Presentation on theme: "Green Finance in SMEs Nataliya Mylenko World Bank July 6, 2012 1."— Presentation transcript:
Green Finance in SMEs Nataliya Mylenko World Bank July 6, 2012 1
1.Context 2.SME access to finance 3.Green finance for SME 2
The combination of observations and paleoclimate information shows unprecedented changes in the climate system… …Warming in the climate system is unequivocal. Intergovernmental Panel on Climate Change (IPCC), 2007 3
Continued GHG emissions... would induce many changes... that would very likely be larger than those observed 4 (IPCC 2007)
A changing climate leads to changes in extreme weather and climate events, resulting in significant economic and human costs 5
Addressing climate change challenge needs both mitigation and adaptation 6 Mitigation – measures to reduce greenhouse gas emissions (renewable energy, energy efficiency, reforestation, eliminating waste methane, etc) Adaptation – measures to adjust to the changing environment (building coastal defences to prevent flooding as in the Netherlands and Maldives, water management, etc).
What does this mean for micro, small and medium enterprises? More than 95% of all enterprises in the world are Micro Small and Medium Enterprises and they are key for both mitigation and adaptation to climate change 7 The financing is essential to enable MSMEs to contribute to addressing climate change challenge.
…But SMEs face a challenge to obtain financing 8
The usual constraints SMEs face when trying to obtain credit are exacerbated when they need financing for renewable energy, energy efficiency, or other new products and technologies 9 Lack of collateral Small loan size but high appraisal costs Lack of reliable accounting New and complex products or technologies with limited performance benchmarks
When public financing instruments are needed? Energy Efficiency (EE): overcome market barriers and risk perception High upfront costs Credit risks: Most banks rely on credit rating criteria, while many EE developers and inefficient end-users are not creditworthy Performance risks: Lenders are not sure the expected energy savings will be realized, and measurement and verification is not an easy task Banks lack expertise and interest in EE financing Small deals with high transaction costs Renewable Energy (RE): overcome cost and technology risks Mismatch between the short-term tenure and long-term payback Technology risks: e.g. geothermal Credit risks for SME developers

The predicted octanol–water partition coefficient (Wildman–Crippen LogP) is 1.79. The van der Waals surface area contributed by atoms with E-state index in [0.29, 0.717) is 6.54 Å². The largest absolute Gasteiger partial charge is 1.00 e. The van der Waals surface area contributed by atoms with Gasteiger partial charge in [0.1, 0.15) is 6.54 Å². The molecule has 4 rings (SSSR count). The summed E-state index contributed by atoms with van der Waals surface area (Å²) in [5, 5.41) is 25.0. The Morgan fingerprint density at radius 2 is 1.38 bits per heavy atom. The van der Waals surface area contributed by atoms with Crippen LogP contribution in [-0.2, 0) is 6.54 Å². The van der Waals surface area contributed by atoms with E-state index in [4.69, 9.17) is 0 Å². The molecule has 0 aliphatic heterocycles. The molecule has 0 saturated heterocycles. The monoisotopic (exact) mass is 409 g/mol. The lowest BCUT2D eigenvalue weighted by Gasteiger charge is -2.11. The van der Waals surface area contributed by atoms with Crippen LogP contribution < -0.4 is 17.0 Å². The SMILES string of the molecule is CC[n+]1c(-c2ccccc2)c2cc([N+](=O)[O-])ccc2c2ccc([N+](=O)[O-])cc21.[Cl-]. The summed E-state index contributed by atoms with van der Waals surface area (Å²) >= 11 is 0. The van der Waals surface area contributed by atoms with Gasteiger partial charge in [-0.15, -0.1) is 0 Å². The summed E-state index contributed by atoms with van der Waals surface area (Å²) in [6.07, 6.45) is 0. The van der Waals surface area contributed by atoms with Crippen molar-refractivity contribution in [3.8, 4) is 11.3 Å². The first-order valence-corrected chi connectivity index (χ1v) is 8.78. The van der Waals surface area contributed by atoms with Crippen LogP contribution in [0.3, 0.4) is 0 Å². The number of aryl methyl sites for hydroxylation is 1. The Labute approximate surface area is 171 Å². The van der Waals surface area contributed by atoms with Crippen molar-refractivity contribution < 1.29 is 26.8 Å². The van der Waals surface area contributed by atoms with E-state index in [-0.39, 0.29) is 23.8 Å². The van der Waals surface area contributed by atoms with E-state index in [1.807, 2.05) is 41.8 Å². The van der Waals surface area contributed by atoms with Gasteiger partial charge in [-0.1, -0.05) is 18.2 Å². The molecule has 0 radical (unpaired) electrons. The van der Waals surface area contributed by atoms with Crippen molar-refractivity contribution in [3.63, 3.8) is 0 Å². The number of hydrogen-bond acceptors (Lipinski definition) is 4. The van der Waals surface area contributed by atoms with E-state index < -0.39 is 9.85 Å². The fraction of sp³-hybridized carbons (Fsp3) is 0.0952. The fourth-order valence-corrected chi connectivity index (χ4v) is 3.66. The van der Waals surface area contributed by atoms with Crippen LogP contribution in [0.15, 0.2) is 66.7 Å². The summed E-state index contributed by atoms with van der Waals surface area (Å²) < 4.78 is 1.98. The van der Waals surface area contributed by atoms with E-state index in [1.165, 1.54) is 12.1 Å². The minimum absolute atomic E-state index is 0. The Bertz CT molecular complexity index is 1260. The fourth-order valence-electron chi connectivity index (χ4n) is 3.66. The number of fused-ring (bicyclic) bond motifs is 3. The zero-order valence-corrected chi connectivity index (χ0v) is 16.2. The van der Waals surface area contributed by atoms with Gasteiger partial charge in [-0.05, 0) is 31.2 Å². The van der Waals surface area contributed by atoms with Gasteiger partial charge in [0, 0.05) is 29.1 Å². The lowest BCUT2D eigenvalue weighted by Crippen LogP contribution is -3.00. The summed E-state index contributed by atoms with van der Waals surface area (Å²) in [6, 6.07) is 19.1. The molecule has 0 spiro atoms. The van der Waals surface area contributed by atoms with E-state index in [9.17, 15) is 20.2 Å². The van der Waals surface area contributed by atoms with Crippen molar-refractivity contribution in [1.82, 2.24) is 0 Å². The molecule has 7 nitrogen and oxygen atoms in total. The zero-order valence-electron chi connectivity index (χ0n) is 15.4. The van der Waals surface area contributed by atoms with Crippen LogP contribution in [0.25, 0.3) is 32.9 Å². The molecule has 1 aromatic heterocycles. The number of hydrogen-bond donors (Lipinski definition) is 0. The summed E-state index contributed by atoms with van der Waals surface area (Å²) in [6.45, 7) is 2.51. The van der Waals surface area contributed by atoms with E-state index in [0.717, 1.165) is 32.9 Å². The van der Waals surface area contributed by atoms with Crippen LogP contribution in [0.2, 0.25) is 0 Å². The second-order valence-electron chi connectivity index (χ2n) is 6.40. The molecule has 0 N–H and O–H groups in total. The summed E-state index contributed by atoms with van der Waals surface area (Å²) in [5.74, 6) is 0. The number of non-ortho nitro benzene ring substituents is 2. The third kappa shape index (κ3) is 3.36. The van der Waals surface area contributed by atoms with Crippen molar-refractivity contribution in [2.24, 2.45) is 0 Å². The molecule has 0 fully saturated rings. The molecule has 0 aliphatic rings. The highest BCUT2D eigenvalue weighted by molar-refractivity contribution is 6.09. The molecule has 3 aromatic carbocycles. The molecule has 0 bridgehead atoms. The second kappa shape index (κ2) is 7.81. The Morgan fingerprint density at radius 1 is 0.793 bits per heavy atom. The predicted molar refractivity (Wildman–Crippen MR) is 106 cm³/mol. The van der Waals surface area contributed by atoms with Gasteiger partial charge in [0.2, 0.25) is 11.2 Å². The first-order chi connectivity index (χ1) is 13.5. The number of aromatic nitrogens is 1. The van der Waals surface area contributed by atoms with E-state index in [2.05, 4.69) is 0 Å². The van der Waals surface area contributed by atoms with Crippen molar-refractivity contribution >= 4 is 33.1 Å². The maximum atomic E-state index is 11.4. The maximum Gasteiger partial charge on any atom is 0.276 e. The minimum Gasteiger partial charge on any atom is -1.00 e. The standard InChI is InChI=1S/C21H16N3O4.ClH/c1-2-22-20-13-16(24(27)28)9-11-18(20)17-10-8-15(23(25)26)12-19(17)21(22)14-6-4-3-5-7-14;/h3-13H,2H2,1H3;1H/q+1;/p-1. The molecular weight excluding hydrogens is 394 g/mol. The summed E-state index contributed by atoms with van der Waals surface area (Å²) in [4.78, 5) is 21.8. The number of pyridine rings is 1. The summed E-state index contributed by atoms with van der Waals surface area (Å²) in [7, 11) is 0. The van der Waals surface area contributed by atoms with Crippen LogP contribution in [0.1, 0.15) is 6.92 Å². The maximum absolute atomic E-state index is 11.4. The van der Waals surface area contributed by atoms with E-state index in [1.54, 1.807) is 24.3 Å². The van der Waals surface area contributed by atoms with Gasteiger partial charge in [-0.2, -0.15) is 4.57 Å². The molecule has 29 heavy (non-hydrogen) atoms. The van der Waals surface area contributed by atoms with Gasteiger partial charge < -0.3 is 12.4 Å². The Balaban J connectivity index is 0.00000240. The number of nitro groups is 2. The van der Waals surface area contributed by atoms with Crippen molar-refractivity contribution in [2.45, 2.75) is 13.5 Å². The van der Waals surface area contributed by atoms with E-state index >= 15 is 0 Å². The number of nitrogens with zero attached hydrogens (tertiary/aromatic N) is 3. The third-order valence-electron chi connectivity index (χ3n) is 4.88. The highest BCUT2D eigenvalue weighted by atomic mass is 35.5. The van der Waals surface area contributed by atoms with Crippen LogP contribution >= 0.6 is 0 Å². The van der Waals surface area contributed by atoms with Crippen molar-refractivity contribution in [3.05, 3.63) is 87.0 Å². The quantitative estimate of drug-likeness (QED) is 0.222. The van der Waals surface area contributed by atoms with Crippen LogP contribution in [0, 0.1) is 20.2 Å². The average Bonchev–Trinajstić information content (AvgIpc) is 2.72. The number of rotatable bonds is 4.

Financing instruments for SMEs: tailored to market segments, barriers, and local context Credit Lines: Effective at increasing banks’ capacity and confidence in EE/RE investments to large and medium sized clients/projects and providing longer term tenure for RE projects; BUT supporting SME EE investments is a challenge Risk Guarantees: Effective at increasing banks’ confidence in the clients at margins of risk ratings such as ESCOs, mitigating technology risks (e.g. geothermal) and extending loan tenure; BUT only reduce banks’ perceived risks Dedicated Funds: Effective at increasing access to EE financing for SMEs and public sector projects, and when domestic banks are not ready for RE financing; BUT leverage, sustainability, and scale-up key challenges
Which public financing instruments maximize financial leverage ? Engaging domestic banks through credit lines and guarantees: high leverage of public funds and good prospects of sustainability Technical Assistance (TA): critical with high pay-off, particularly when packaged with public financing instruments
Lessons Learned: Implementing Public Financing Instruments Technical Assistance is critical to: Financial institutions EE/RE project developers EE/RE policy makers and financial regulators Generating sufficient deal flows has been a major challenge: Need to better match banks’ financing criteria with the targeted market segments who most in need of financing Need to expand beyond banks’ “comfort zones”: clients, sectors, technologies Need to motivate banks’ internal organization for project origination Governance and management of publicly funded programs is critical to success. Careful selection of managers of financing facilities Ensuring their independence
Thank you! Nataliya Mylenko Financial and Private Sector Development East Asia and Pacific Region, The World Bank Group 1818 H Street, N.W., Washington, DC 20433 firstname.lastname@example.org 14